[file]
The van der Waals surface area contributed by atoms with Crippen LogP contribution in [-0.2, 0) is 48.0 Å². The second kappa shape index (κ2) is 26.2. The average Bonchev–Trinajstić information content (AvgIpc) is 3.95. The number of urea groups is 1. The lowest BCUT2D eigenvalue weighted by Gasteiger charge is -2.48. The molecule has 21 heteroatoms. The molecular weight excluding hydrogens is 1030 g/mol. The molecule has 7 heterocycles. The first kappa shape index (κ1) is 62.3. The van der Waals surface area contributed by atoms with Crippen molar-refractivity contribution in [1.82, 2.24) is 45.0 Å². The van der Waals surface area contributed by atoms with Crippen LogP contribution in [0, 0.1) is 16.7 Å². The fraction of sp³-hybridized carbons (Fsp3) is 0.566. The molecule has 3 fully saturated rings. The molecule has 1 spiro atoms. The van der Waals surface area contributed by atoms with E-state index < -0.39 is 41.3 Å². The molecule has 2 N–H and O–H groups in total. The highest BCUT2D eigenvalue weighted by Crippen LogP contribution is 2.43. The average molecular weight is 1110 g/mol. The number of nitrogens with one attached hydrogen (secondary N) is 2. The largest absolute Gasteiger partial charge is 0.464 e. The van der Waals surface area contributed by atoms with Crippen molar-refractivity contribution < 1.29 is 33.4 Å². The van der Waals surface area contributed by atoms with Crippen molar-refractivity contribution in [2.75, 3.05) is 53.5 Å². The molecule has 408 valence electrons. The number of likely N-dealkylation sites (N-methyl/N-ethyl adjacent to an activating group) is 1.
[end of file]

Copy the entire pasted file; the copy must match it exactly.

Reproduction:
The van der Waals surface area contributed by atoms with Crippen LogP contribution in [-0.2, 0) is 48.0 Å². The second kappa shape index (κ2) is 26.2. The average Bonchev–Trinajstić information content (AvgIpc) is 3.95. The number of urea groups is 1. The lowest BCUT2D eigenvalue weighted by Gasteiger charge is -2.48. The molecule has 21 heteroatoms. The molecular weight excluding hydrogens is 1030 g/mol. The molecule has 7 heterocycles. The first kappa shape index (κ1) is 62.3. The van der Waals surface area contributed by atoms with Crippen molar-refractivity contribution in [1.82, 2.24) is 45.0 Å². The van der Waals surface area contributed by atoms with Crippen LogP contribution in [0, 0.1) is 16.7 Å². The fraction of sp³-hybridized carbons (Fsp3) is 0.566. The molecule has 3 fully saturated rings. The molecule has 1 spiro atoms. The van der Waals surface area contributed by atoms with E-state index < -0.39 is 41.3 Å². The molecule has 2 N–H and O–H groups in total. The highest BCUT2D eigenvalue weighted by Crippen LogP contribution is 2.43. The average molecular weight is 1110 g/mol. The number of nitrogens with one attached hydrogen (secondary N) is 2. The largest absolute Gasteiger partial charge is 0.464 e. The van der Waals surface area contributed by atoms with Crippen molar-refractivity contribution < 1.29 is 33.4 Å². The van der Waals surface area contributed by atoms with Crippen molar-refractivity contribution in [2.75, 3.05) is 53.5 Å². The molecule has 408 valence electrons. The number of likely N-dealkylation sites (N-methyl/N-ethyl adjacent to an activating group) is 1.